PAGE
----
A great alternative to exact rhymes is near rhymes. Almost all artists use these at some point. Below is an example from Stormzy’s song “Vossi Bop” where he rhymes words that don’t exactly rhyme but don’t disrupt the flow of the song.
“You ain’t got a clue, let’s be honest
I had a couple seeds, I made a forest
I put in the work and take the profit
Lookin‘ at my girl like what a goddess”
When recording your rap songs, try to record it in one take to conserve your authenticity.
Can you write a song without an instrument?
#11 Find the right songwriting process for you
You can absolutely write a song without an instrument. Some songs start from being a poem about something that’s put to music.
If you can write lyrics without an instrument initially, it means that you can write anywhere. You’ll be able to form some ideas when you’re sitting on the bus and you suddenly get a spark of inspiration for your next song.
Experiment with different ways of writing songs; putting time and effort into seeing what works for you is the best way to be successful.
Writing song lyrics without music
#12 Use tools and apps
If you choose to get started on writing lyrics before music, it’s good to get into the habit of using tools and apps. Not only do they help store your ideas, but they are great if you like seeing parts of your song laid out visually.
Here are our top 4 tools for writing songs without music:
Music memos is an app to help record and organise your ideas on the go.
Inside the app, you can save information on your song (like lyrics, key, and chords) and edit it from there.
Later, you can record your idea on a vocal clip and start working on how it could fit with some music.
It’s very easy to organise your ideas in this app – there is an option in the bottom left icon that contains your library of ideas once you have some recorded.
If you need help with your rhyming when you’re working in lyrics, Rhymezone is the website for you.
You can simply type in any word and you’ll find out what rhymes with it – there will always be words that you won’t have thought of.
It also brings up near rhymes for when you’re feeling more adventurous.
Hum is an app dedicated to storing your songs, ideas, and lyrics all in one place. When you open the app you can click ‘add song’ to get started.
You can colour code your projects just in case you have multiple ideas for one song.
Information like the key, capo needed and feel of the song can be inputted in for reference.
Composing music without an instrument
Digital Audio Workstations (DAWs)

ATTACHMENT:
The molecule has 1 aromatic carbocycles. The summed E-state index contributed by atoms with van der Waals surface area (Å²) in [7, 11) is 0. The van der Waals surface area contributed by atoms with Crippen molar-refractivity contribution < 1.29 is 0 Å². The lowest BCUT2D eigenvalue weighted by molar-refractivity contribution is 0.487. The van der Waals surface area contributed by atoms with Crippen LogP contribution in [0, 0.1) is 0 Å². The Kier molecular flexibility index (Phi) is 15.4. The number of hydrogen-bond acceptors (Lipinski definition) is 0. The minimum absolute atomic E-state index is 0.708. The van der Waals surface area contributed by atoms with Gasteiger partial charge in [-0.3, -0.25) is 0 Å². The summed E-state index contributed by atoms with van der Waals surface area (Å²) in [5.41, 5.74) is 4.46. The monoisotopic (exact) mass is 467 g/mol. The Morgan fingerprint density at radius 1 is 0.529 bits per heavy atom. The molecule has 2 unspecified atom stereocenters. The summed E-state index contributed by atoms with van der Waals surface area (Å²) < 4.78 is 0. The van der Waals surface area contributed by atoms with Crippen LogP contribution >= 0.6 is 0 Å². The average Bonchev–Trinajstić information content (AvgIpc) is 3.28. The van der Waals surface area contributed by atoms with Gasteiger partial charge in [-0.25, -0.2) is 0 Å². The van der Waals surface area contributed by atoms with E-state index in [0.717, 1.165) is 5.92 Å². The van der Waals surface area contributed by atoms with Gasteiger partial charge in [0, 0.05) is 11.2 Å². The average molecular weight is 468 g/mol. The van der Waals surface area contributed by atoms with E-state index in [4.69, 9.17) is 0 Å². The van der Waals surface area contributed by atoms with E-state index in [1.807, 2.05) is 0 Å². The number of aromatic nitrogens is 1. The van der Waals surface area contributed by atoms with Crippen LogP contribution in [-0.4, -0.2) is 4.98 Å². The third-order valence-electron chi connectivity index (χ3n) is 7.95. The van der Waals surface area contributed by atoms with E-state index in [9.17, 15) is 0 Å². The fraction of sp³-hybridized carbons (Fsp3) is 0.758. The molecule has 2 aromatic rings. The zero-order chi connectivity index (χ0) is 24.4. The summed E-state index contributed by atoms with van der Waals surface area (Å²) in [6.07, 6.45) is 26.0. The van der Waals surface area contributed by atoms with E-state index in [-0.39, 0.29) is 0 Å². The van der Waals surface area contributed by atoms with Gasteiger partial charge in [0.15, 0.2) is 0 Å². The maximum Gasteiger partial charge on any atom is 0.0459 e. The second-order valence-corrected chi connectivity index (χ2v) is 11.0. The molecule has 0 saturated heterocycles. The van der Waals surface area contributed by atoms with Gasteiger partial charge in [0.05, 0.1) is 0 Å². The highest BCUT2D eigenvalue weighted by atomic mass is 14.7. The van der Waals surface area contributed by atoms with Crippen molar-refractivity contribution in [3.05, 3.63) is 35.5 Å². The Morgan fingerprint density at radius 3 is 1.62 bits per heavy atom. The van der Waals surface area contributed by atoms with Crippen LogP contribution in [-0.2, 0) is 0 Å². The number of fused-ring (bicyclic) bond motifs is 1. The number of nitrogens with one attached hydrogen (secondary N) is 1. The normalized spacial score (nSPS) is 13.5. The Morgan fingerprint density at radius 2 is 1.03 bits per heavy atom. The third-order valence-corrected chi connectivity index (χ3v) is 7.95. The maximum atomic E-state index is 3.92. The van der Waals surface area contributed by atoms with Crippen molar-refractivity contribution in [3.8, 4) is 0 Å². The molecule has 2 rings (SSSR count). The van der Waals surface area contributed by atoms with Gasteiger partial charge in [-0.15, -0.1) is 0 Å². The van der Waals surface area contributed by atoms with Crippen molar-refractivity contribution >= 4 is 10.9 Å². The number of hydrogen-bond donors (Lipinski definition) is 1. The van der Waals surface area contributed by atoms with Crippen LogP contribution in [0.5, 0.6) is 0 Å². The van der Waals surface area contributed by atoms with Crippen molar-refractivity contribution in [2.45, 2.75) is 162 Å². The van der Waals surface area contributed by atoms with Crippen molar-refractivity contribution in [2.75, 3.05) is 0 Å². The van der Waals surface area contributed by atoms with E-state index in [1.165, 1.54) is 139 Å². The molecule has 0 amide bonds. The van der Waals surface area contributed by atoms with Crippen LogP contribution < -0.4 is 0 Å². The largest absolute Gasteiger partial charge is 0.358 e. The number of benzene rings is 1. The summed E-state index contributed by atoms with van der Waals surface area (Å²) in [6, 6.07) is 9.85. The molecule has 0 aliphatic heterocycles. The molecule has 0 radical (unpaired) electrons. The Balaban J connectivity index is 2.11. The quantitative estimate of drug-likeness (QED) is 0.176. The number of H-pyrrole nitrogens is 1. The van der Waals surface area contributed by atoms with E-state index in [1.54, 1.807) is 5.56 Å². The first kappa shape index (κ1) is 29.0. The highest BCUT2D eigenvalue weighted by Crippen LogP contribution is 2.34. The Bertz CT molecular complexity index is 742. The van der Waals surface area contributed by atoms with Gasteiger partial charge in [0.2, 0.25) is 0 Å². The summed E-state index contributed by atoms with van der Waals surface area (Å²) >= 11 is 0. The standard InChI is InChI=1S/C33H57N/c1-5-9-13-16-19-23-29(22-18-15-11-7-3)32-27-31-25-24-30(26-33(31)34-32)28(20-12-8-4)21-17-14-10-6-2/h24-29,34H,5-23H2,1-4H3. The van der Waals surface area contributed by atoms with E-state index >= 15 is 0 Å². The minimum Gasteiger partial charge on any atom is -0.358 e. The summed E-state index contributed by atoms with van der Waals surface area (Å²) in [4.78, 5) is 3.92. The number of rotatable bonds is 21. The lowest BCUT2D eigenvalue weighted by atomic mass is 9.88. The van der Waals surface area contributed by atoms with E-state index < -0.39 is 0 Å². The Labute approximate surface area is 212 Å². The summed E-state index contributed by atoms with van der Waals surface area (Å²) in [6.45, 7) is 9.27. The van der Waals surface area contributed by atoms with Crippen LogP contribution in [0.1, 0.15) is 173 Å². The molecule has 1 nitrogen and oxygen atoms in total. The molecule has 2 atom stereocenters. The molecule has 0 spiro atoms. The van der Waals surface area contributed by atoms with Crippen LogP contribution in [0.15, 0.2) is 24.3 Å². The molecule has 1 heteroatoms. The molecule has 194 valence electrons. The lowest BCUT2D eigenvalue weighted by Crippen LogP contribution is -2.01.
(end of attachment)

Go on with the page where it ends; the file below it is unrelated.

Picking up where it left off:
They always have a built-in guitar, drum, and keyboard sounds that you can input into a track and playback whilst you write to help form the song. This gives you the option to record audio tracks.
They have so many options for editing your song ideas together that they will keep your ideas flowing for hours.
Use a pen and paper
Nowadays lots of songwriters will use apps or programs like Microsoft Word, which are great for writing lyrics, but they don’t quite hold the authenticity of the traditional methods of songwriting and writing in general.
You might find that the visceral experience of physically writing some of your ideas down will help you when you start work on your first song
How to come up with song lyrics
#13 Let your creativity flow
If you’ve already started your first song, you may have spent ages thinking about the perfect line that you want to write, but no matter what, you can’t think of that line.
If you’re struggling on this, don’t worry. A good trick is just to not dwell on one line or one exact phrase – move on and come back to it later.
Stuck in a rut? move on to a different section of the song or a different song altogether. You could even stop what you’re doing and try going for a walk to clear your mind.
Whatever you choose to do, make sure to keep your work productive and ‘flowing’ – as soon as it isn’t, realise what’s happened, take a step back and move on to something else. You’ll become much more at ease with the process when you do this.
Here are 5 ways to help fix writer’s block:
How can I become a good songwriter?
#14 Take your time
Unless there’s a specific deadline that you need your song finished by, there is no rush. Take your time and know that you don’t have to write all of your song in one go.
Even after you’ve finished a song, you might want to re-visit it and change some of the words to make them better – it’s a great way to become a better songwriter and writing multiple songs and reviewing them further down the line.
#15 Get people’s feedback on your song
It’s easy to lose sight of how good or bad your song is after you’ve spent hours and hours working, changing and creating it by yourself. So finding someone you trust to give honest advice is always a great thing to do.
Anyone else who has an opinion you value, ask them to critique your song for you. You might just find they have some fantastic insight into how it could be improved.
Ask them to critique both the lyrics and the music to get a balanced opinion
Don’t just play it to someone who might be afraid to hurt your feelings – you want honest, genuine feedback to make your song the best it can possibly be!
Have you already written your first song? What advice would you give to others getting started? We would love to hear your thoughts in the comments below!